The very best part of this incredibly long and taxing day was an extraordinarily unexpected surprise which greeted me this morning at 7 when I swung by the Carthage library to pick up an opera DVD I needed for my class. Something caught the corner of my eye which it appeared at first to be a dog – an uncommon sight on the Carthage campus, but hardly worth a blog entry. But then I looked a little closer and realized that it was beautiful fox. . . gliding along with that special grace that only foxes have. Our campus has been home to a small family of foxes for the last several years (there have been repeated emails from the business office, imploring students to leave the foxes and their den alone, and thus far they have) but I had yet to see any of them with my own eyes – until today. It was such a lovely surprise – and all the more delightful because it was something I was enjoying all by myself – not another soul was anywhere around. It was just the Fox and me. And it was nice that the fox did not seem the least bit scared of me, but just kept trotting along at an easy- going pace, in no particular hurry to get where it was going, which gave me plenty of time to grab my camera and snap a couple of pictures.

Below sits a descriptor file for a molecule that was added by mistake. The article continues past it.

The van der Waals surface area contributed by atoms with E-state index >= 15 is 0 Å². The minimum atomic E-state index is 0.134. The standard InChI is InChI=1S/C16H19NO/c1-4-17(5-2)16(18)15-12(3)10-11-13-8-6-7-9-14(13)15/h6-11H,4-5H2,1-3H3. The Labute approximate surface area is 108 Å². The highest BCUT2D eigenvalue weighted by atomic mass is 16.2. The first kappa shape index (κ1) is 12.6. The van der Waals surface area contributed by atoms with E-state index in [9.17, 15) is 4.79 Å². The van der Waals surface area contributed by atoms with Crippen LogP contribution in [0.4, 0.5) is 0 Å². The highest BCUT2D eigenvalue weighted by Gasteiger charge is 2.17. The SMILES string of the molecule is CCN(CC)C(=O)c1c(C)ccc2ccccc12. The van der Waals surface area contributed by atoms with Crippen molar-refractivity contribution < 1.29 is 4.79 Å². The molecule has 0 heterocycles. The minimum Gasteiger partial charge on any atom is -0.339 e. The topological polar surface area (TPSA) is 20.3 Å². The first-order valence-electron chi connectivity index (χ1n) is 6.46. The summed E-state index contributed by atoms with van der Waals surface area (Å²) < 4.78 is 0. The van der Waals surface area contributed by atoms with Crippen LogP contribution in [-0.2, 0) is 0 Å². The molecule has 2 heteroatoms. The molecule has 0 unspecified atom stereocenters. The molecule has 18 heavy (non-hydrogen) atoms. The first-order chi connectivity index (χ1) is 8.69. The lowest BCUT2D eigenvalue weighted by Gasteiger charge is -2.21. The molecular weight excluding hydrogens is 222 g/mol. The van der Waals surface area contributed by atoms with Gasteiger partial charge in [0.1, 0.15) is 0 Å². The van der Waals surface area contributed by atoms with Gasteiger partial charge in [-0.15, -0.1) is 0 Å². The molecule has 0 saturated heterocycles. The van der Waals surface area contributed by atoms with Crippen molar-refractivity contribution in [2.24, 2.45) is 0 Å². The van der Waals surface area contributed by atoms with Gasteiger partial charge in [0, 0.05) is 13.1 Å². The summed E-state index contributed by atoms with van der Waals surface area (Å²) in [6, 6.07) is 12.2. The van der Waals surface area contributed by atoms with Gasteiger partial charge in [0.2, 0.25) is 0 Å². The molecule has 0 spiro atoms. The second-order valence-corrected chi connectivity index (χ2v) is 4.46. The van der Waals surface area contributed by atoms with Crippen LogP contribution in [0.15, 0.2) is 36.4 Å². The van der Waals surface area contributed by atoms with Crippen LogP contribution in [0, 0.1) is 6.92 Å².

(This is two mornings in a row that I have seen something unexpected. Yesterday morning, after I parked and got to the bridge I walk across every morning on my way to the music building, i realized that two Canada geese were crossing the same bridge that I was, and taking their own sweet time about it. They were darling. )
My encounter with the fox gave me just the bit of added lift that I needed for what turned out to be one heck of a tough day. Some of what made it tough was actually exciting – like the unexpected opportunity to interview NPR foreign correspondent Julie McCarthy. (That was fun – but so scary, too. I really wanted to do a good job.) Some of what made it tough was unpleasant surprises like the technical difficulties I had (AGAIN!) with the video projector for my opera class. . . which meant that I couldn’t show any of the videos or DVD’s I had and had to rethink the whole class period on the fly and teach Verdi’s Otello with nothing more that an audio recording. (Arrrrrrrrrrrrrrgh ! ! !) And at the end of a long day of teaching and rehearsals, instead of curling up on the couch with my wife I headed back to Carthage to accompany a voice recital – – – and then had to practice some of the fiendishly difficult music I will have to play tomorrow at a special recital in Madison. You get the picture- it was one of those days which felt like it was 48 hours long because I had packed a bit too much into the day, and nothing all day long was as easy as it should have been.
What’s odd is how all through this challenging day, I kept thinking about that early morning encounter with that beautiful fox and felt so grateful to have enjoyed such a delightful surprise. Sometimes it is those moments that make us feel especially especially glad to be alive and able to keep the frustrations of the day in proper perspective.